Vainglorious people, doomed children, a black spider — the green man is coming, and through the ages enough people have made pacts with him that we are all in his debt. So clean your homes, folks, and your souls. We are about to learn our lesson from Jeremias Gotthelf’s 1843 novella The Black Spider.
In Episode 11 we will be talking about J.L. Carr’s A Month in the Country. Please send us your thoughts and we’ll share them on the show.
Podcast: Play in new window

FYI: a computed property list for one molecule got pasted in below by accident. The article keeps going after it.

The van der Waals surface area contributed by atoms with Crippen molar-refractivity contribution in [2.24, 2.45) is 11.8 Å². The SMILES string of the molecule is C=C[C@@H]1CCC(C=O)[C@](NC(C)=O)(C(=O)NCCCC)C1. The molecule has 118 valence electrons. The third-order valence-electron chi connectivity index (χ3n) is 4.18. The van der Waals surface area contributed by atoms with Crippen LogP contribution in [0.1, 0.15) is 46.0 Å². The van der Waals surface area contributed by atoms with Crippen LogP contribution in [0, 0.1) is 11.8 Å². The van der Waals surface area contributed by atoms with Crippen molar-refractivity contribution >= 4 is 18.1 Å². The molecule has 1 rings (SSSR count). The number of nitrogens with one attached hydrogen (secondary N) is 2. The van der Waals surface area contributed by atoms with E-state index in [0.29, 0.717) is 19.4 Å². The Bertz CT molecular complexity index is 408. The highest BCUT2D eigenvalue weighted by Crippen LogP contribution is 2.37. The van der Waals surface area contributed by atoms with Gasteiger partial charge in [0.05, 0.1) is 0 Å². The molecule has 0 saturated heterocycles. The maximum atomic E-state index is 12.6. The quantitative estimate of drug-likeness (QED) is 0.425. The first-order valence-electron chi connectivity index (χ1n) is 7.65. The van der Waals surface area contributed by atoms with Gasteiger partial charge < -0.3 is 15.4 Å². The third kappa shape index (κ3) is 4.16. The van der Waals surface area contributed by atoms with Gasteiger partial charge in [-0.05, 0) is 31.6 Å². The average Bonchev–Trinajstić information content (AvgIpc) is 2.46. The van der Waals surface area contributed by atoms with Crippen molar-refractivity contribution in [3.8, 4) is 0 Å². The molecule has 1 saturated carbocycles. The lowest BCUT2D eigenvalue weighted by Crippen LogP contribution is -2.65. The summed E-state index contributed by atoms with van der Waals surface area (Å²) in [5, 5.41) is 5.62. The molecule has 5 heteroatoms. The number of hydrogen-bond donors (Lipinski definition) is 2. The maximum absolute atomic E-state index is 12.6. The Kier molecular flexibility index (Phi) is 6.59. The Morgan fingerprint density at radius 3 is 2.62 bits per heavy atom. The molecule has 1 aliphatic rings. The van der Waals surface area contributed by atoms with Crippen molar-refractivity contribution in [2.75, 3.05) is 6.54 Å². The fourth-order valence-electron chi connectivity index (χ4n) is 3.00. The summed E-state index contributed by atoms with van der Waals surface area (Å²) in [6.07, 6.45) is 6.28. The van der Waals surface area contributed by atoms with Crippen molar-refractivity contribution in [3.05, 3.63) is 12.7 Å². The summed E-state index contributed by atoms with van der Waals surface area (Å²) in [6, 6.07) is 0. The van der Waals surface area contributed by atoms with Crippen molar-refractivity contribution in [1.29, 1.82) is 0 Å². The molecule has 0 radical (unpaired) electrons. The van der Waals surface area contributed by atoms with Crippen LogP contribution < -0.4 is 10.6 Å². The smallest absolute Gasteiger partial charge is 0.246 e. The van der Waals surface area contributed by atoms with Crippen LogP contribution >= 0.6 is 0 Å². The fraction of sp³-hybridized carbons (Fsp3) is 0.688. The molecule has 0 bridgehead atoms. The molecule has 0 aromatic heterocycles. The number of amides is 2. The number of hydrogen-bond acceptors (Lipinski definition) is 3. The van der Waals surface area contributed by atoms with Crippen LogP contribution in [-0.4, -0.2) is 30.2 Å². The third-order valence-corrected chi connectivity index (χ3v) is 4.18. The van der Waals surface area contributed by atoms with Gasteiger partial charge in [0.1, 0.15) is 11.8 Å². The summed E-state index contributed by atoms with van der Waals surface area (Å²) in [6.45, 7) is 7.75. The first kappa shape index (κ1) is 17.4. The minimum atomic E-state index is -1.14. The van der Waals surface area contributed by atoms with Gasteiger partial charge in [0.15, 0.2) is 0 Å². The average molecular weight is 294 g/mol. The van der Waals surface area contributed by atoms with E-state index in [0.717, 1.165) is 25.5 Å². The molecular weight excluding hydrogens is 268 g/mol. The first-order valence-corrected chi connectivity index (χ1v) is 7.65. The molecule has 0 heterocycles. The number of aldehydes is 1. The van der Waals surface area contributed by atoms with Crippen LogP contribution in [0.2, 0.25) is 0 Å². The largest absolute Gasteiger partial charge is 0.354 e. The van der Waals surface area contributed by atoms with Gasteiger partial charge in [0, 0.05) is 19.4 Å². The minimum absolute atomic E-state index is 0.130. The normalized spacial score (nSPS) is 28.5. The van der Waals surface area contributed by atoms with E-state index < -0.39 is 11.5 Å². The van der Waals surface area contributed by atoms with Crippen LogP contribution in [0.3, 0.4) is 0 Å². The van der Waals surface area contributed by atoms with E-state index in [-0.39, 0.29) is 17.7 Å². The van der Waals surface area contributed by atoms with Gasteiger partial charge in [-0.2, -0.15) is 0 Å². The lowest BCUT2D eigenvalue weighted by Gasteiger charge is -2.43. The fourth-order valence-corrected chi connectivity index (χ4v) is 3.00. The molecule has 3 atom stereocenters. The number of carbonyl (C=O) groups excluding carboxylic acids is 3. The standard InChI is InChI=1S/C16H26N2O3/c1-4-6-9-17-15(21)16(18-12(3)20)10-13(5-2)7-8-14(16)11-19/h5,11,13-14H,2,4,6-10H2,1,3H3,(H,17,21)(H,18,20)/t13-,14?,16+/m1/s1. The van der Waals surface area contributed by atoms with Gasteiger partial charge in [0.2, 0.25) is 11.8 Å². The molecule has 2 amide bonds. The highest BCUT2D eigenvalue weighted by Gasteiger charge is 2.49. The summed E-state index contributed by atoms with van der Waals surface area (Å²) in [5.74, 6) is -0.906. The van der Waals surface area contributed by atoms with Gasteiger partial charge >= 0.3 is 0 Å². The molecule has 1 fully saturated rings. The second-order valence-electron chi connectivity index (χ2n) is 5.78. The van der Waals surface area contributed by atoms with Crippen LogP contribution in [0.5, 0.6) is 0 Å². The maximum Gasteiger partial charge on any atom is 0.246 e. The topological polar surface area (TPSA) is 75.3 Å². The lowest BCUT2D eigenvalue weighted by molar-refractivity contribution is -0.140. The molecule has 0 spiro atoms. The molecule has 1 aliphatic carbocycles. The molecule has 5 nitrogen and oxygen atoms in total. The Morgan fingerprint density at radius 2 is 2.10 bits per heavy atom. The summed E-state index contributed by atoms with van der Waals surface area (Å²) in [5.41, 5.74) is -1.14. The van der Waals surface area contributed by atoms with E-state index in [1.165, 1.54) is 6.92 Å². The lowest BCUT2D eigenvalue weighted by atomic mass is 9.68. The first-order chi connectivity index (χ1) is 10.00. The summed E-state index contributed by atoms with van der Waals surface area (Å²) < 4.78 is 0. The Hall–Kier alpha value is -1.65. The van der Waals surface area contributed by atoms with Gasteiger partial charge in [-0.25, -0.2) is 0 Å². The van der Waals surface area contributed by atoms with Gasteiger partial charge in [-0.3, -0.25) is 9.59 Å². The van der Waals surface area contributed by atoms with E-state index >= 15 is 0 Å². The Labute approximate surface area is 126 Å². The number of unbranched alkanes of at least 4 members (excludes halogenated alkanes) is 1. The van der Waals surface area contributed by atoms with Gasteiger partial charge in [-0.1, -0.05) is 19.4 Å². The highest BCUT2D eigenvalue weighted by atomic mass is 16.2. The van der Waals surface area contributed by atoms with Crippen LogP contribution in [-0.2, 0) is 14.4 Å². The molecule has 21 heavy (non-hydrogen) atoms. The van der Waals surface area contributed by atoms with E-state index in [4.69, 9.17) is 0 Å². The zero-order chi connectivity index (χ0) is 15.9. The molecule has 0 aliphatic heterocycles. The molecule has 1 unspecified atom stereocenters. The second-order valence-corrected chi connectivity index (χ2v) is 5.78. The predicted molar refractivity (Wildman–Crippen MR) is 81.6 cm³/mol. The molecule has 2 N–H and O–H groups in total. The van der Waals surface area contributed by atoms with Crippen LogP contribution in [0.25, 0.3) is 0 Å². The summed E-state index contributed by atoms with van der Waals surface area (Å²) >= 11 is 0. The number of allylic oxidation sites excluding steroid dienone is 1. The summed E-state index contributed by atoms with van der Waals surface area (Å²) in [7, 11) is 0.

Podcast: Play in new window
A few months ago I announced here that I was venturing into a solo podcast dedicated to discussing “The Worlds and Works of Shakespeare.” Well, that’s been going on, and I’ve just finished the first play (the first of 38 — this is a long-term project).
While I do plan on keeping that podcast separate from this site, I wanted to come here and let you all know that I’m giving away a great NYRB Classics book over there: Mark Van Doren’s Shakespeare. Click here to check out what you can do to enter the giveaway.
The main goal with the giveaway is to get the word out and get some feedback, so let me know how you feel about the podcast and what you might like to see in the future.